Where other firewalls fall short, the Next-Gen firewall (NGFW) steps up to the plate. Considered the “new standard” for firewall solutions, NGFWs do much more than port and protocol inspection and blocking. They also include additional features to traditional firewalls like application awareness, application control, integrated intrusion prevention, and cloud-based threat intelligence. According to the Gartner definition, NGFWs must include:

  • Standard firewall capabilities like stateful inspection
  • Integrated intrusion prevention
  • Application awareness and control to see and block risky apps
  • Threat intelligence sources
  • Upgrade paths to include future information feeds
  • Techniques to address evolving security threats

Now that you’re more familiar with the types of firewalls that are out there, it’s time to choose the perfect solution for your business’ needs. Here’s a breakdown of the best options available without compromising simplicity, price, or robustness.

The best hardware + software combo firewall for small businesses: Ubiquiti (EdgeRouter™ line)

The Ubiquiti EdgeRouter™ line, though not strictly a firewall itself, is a great choice as an affordable hardware option with built-in firewall software. The EdgeRouterTM line comes configured to block all incoming traffic by default, which makes for a secure setup right out of the box. From there, manual configuration (made easy by their guide) or auto-configuration with robust rules are both options that will soon have a network up and running securely—with minimal effort on the user’s part, so it's great for users who aren't part of a dedicated IT team.

The best free firewall for small businesses: OPNSense

OPNSense is a great pick for a budget firewall software system. Their setup guide walks the user step by step through configuring their firewall, as well as provides recommendations on compatible hardware (users will need to purchase their hardware separately).

OPNSense software is open-source, and all of their source code is hosted publicly on GitHub. They push out weekly security patches and platform updates twice a year, plus the community is large enough to have thorough documentation for DIY troubleshooting. OPNSense is easy to manage through a web portal (rather than through the command line) and is a great fit for both small and large networks alike.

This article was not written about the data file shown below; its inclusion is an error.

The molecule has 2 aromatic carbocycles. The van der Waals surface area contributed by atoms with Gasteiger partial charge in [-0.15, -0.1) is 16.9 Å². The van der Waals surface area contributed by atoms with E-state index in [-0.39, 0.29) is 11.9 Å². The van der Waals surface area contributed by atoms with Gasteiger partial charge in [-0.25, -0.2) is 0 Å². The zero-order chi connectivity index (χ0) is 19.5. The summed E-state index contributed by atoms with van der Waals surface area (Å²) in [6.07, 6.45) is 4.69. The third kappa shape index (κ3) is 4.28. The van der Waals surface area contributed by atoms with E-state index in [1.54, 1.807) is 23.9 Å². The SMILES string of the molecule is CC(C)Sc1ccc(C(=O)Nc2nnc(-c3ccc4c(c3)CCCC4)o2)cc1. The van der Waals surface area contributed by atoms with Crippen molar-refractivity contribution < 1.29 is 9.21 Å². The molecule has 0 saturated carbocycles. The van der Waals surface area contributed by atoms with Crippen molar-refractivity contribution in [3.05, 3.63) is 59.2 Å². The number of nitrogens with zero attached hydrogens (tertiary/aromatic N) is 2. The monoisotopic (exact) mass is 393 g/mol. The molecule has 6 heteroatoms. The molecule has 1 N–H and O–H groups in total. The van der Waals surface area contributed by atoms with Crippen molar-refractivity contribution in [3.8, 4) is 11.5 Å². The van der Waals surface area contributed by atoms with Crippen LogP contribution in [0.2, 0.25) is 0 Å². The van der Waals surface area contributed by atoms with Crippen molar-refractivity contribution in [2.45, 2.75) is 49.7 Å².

The best Next-Generation Firewall (NGFW) for home offices: Minim

Recently named the Next-Generation Firewall Solution of the Year by Cybersecurity Breakthrough Awards 2020, Minim is hands-down the best NGFW on the market for SMBs with remote working teams.

In addition to delivering a Next-Generation Firewall (NGFW) with proprietary 26-point IoT fingerprinting, Minim's AI-powered solution includes auto-configured network device filtering for safeguarding business networks, Minim-powered WiFi systems with frequent security updates, and robust consumer IoT behavioral analyses.

IT teams and employees are alerted of security issues (such as unknown devices joining a network, malware, and known vulnerabilities) through a web portal and intuitive mobile app, respectively, and can elect to automatically block these threats before they can cause any problems.

Minim features a three-part solution catered to SMB security, all at one simple price:

  • Minim® Edge Extend web portal grants IT personnel visibility into their Minim network with insights that include network health scores, employee network usage, and a vulnerability analysis by an AI-driven NGFW
  • Minim® Remote Assistant mobile app allows employees to self-diagnose their own network issues, taking that burden off of the shoulders of SMB IT teams
  • Minim-powered WiFi system with the Motorola® mesh MH7022 satellite + router combo that boasts Zero Touch Provisioning (ZTP)

To find out more about how Minim could be the right NGFW solution for your business, click below.